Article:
Mt. Diablo Psychological Services provides Dialectical Behavior Therapy in Contra Costa and Alameda Counties, California

DBT skills training groups meet weekly for 1.5 hours and focus on four main subject areas or modules, as described below. Four to six weekly sessions are devoted to each module.

Four Main Subject Areas

1) Mindfulness

What is Mindfulness?

Think of a time when you were looking at something interesting, like a bug, a landscape, a baby or something else that absorbed your attention fully.   As you examined it, whatever else was on your mind fell away.   Perhaps feelings you were having just minutes ago disappeared–if only temporarily–because you were fully focused on the details of whatever you were observing.

Mindfulness is doing this purposefully and effectively, and it results in a momentary “break” from the rest of our life. It allows focus to be solely on the present, free of thoughts and feelings related to the past or future, as we attend fully to this one minute in time.

A great deal of research has been done on the effects of practicing mindfulness.   Study results have shown that it decreases people’s experiences of anxiety and depression and also that it decreases activity in parts of the brain associated with emotional reactivity and distress, while increasing activity in parts associated with emotional evaluation and reframing.

Why Mindfulness?

Mindfulness is often the first step needed for effective change.   It is crucial because it requires people to slow down and pay attention to what is going on from moment to moment. It gives us a point of observation, a point in time from which we can make new choices, rather than just act out of old habits, old patterns, of which we are only semi-aware.

How can mindfulness help me?

  • It allows the brain to learn that “this too shall pass.”
  • It allows you to to use awareness effectively to control your mind versus your mind being in control over you.
  • It increases self-trust. Mindfulness enables you to tune in to your gut feelings and know what feels right.
  • Attention to internal (eg. one’s body) and external (eg. one’s environment) signals allows for more effective self-regulation.
  • Awareness of a habit must precede any effective move to change it.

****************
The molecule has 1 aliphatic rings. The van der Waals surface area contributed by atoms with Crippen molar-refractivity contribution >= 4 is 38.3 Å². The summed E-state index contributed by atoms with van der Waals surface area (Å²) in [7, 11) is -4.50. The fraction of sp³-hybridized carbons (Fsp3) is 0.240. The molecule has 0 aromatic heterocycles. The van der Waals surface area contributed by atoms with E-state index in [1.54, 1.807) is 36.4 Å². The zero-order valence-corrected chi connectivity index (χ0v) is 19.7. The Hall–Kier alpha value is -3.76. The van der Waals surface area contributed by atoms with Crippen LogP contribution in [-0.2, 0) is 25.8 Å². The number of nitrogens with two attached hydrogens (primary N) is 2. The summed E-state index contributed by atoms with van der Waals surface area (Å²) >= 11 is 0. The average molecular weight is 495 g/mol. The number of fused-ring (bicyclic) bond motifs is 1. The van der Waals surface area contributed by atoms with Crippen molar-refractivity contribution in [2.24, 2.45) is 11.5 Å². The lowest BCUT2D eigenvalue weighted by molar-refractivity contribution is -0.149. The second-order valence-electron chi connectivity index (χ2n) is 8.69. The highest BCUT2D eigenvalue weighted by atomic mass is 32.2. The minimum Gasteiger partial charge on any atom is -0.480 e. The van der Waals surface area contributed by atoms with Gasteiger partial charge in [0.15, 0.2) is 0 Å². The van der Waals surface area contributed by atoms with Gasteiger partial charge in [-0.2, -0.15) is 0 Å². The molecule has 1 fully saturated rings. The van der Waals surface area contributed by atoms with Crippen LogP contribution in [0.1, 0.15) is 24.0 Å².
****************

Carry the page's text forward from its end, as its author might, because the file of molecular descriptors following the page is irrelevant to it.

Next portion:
2) Distress Tolerance

Distress Tolerance is divided into two segments:

  • Crisis Survival Skills- this part of the module focuses on helping clients get through the “crisis,” or most difficult moments, as effectively as possible without engaging in behaviors that might make things worse in the long run.
  • Acceptance Skills- this part focuses on building a way of handling life that does not involve fighting against what is unchangeable like the past.

3) Emotional Regulation

The Emotion Regulation Module teaches you to examine and delineate different parts of the emotional response, to understand how changing one’s habitual response can increase effectiveness and to learn ways of decreasing emotional reactivity.

In this module, we teach skills for understanding and changing emotional responses, reducing vulnerability, problem-solving and opposite action.

4) Interpersonal Effectiveness

In the Interpersonal Effectiveness Module, you learn a set of skills for the skillful management of conflict in your life.

Techniques to improve relationships include viewing any interpersonal exchange as complex and dynamic.   To effectively cope in relationships, it is best to accept principles like: 1) the behavior of others makes sense to them on some level, 2) we are all doing the best that we can given all of the life experiences and biological factors that each of us are influenced by, and 3) with the necessary skill and practice, we can generally discuss and resolve conflicts when they arise.